SteadyOptions is an options trading forum where you can find solutions from top options traders. TRY IT FREE!

We’ve all been there… researching options strategies and unable to find the answers we’re looking for. SteadyOptions has your solution.

Are Binary Options Smart Trades?


Some ideas are simple at first glance but contain risks that might  not be entirely obvious. Binary options are an example. Some traders love them, just as some roulette players are attracted to the appeal of “red or black” as a 50/50 proposition(or close to it, a 47.4% chance of winning due to the ‘0’ and ‘00’ possibilities).

With binary options, you either double your money or lose it all: the roulette table of options trading. Some traders like the simplicity of 100% return versus 100% loss; but it’s not for everyone. Beating the 50-50 consistently is a challenging idea.
 

It might be possible if you believe in technical analysis and use signals to time a trade in binary options. For example, if the underlying price moves above the upper Bollinger Band or below the lower band, retracement is more likely than any other time. An even safer timing move is when the Bollinger default of two standard deviations is changed to three standard deviations. A move outside of the bands is as close to certain to retrace very quickly. If you’re not sure about this, set up the 3-Sigma default and check as many stocks as you want. You will see that price never remains in that status for very long; even two to three days outside of the 3-Sigma is rare.


Most traders know all about swing trading and the timing of buying calls or puts. The shorter the time to expiration, the cheaper the options but the more rapid the time decay. The farther away, the more expensive the option but the more beneficial the timed element. It’s a dilemma of proximity, timing and volatility, all working for (or against) you.


Enter a solution (or a speculative flaw), the binary option.


Without expert timing based on technical signals (like Bollinger Bands, double tops and bottoms, momentum oscillators like RSI, volume spikes, t-line crossover or large price gaps associated with earnings surprises), binary options are pure gambles. This does not mean they don’t have a place in a trading program, at least not for everyone.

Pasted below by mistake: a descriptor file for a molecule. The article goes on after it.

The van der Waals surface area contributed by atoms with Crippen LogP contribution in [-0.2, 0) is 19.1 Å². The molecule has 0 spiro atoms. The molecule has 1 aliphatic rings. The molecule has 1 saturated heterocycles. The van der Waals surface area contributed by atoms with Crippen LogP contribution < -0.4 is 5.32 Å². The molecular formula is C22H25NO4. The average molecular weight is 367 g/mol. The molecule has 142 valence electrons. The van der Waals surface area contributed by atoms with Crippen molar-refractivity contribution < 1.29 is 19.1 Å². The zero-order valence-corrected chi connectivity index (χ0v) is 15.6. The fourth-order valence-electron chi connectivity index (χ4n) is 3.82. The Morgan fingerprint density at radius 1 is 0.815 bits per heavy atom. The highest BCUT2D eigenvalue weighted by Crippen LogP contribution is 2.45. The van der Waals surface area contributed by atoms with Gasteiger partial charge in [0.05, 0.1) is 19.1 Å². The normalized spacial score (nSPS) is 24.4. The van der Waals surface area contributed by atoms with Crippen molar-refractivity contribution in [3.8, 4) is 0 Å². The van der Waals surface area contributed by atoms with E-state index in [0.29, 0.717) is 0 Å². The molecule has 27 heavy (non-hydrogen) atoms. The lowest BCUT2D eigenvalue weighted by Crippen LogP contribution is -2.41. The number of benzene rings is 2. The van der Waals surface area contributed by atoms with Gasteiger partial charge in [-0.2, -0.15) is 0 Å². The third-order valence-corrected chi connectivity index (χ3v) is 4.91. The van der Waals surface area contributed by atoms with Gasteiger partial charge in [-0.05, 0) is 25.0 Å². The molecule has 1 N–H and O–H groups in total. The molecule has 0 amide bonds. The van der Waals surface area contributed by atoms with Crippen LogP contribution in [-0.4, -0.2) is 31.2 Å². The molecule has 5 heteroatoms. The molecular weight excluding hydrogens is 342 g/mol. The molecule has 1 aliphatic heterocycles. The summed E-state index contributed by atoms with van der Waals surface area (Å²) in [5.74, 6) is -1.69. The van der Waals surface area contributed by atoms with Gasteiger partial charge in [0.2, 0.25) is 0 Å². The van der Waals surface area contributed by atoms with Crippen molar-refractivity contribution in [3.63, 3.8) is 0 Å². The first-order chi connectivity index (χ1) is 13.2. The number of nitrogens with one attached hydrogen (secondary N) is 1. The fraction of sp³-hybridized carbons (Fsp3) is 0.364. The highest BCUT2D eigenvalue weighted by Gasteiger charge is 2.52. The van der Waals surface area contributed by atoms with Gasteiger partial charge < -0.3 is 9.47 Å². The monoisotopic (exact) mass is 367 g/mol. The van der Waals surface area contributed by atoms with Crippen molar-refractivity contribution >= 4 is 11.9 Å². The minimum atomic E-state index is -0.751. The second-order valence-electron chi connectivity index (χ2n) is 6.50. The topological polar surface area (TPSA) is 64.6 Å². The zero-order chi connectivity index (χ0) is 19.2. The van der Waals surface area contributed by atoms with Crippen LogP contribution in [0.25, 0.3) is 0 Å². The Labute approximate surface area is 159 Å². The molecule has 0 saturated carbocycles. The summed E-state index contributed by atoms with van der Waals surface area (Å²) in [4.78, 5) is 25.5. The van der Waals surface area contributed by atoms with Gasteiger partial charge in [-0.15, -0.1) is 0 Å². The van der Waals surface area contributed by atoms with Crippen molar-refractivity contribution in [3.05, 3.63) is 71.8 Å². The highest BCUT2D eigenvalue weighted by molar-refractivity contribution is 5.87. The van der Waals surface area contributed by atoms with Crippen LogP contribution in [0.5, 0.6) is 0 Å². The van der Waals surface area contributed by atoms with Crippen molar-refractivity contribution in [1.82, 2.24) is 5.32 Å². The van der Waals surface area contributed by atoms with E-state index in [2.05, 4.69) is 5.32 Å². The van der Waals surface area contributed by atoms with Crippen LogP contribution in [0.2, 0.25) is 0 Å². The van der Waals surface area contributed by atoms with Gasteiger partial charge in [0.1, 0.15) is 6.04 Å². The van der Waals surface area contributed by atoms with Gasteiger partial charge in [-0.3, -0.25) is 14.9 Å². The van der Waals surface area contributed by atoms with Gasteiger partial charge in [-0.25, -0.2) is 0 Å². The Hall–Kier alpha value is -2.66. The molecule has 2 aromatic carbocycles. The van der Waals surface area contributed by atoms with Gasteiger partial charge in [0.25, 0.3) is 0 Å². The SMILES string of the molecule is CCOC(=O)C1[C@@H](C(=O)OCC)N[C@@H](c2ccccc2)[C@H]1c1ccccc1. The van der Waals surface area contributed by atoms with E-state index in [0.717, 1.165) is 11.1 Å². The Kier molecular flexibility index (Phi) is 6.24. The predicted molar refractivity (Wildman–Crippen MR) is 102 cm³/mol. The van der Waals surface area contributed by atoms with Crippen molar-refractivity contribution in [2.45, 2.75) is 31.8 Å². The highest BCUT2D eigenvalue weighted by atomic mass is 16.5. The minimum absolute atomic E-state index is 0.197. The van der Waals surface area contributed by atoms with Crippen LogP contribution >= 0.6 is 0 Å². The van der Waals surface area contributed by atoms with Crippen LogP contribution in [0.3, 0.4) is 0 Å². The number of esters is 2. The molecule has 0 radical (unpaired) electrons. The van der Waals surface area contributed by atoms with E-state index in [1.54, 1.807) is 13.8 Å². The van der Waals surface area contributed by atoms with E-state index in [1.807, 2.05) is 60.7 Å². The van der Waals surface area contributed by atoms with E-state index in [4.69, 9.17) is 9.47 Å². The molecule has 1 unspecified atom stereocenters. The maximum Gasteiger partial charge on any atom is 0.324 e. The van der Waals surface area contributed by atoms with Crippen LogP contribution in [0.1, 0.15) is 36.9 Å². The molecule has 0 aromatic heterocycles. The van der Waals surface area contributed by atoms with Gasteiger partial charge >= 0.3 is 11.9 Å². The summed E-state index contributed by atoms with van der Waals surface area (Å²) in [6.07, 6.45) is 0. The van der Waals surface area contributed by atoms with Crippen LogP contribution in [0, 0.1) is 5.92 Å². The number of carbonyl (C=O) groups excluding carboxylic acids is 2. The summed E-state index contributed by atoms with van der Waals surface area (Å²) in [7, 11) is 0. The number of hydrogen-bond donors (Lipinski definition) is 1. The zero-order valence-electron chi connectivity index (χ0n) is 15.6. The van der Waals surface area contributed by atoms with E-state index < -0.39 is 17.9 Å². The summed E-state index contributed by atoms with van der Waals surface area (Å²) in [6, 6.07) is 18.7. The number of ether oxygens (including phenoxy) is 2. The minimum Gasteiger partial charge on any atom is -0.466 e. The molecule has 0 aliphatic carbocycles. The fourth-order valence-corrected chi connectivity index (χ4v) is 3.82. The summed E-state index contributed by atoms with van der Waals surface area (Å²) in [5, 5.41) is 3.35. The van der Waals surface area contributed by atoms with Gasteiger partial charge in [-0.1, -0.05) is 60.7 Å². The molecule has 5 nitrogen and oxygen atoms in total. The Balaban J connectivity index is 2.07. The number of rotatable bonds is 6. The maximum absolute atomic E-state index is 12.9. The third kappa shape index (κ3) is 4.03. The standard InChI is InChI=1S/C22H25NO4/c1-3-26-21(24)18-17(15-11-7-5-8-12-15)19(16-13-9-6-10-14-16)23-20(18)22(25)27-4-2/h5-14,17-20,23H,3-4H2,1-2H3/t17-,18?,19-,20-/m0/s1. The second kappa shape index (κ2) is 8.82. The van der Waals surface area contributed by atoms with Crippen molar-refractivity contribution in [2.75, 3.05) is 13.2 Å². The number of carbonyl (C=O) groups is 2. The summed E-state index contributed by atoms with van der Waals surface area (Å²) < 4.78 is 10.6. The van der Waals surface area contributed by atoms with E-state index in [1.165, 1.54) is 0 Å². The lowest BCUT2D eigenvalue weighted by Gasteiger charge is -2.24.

aid200303-v4-728px-Understand-Binary-Options-Step-1.jpg


The binary sets up a strike. If the underlying price is above a call’s strike before an identified deadline, you make a 100% profit. If the price is below the put’s strike by that deadline, it is profitable. Otherwise, the binary is a 100% loss.


These tend to be extremely short-term, usually the same day. By the end of the day, the binary call or put will be totally profitable or a total loss. For example, you buy a 50 binary call, hoping the ending price today will be higher than $50 per share. Subtracting trading costs, you stand to earn about $45 on your $50 risk; or to lose the entire balance. If you think the price will be below that 50 strike, buy a binary put.


The many sites offering binary options can be found easily with a Google search. But be wary of the promises made by many. For example, some sites promise you a 50% to 75% return every hour by trading binary options. This could happen (about half the time), but it is unlikely that you can get that level of return consistently.


Many traders believe they have superior ability at chart reading and technical signal interpretation. But it is gambling and consistently calling the right direction – even with an array of convincing signals – is not all that easy. We have all met gamblers who will follow the roulette table and, upon seeing ‘red’ hit five time in a row, will place a bet on ‘black,’ ignoring the facts: Every roll is independent. But they insist it’s a surefire way to get rich. Maybe so, maybe not; but betting on a binary option is a gamble, and the quirks of the moment as the market comes to a daily close often defy even the strongest technical signals.


The rationale that you cannot lose more than the entire amount you bet is appealing to some, but it is still a 100% loss. Perhaps the most sensible use of the binary contract is to use it occasionally when the signals are so convincing that you think your chances are close to 100%. For example, an underlying price moves below the lower band with a 3-Sigma set, and you are certain a retreat is imminent. But you wait until the second day. If price is still below that lower band, you buy a binary call expiring by the end of the day. In this case, you have a better than average chance of profiting, but it is still a form of gambling. But it is based on a technical signal and not just a hunch.


Binary options could have a place in your swing trading program but keep the entire field in view. Be aware of overall market volatility. Time the binary trade and limit your exposure. In other words, be aware that it is a gamble and not a sure thing. You will win sometimes, you will lose sometimes.


The important thing is to use gambling with options very selectively. Be analytical and avoid being a binary thinker.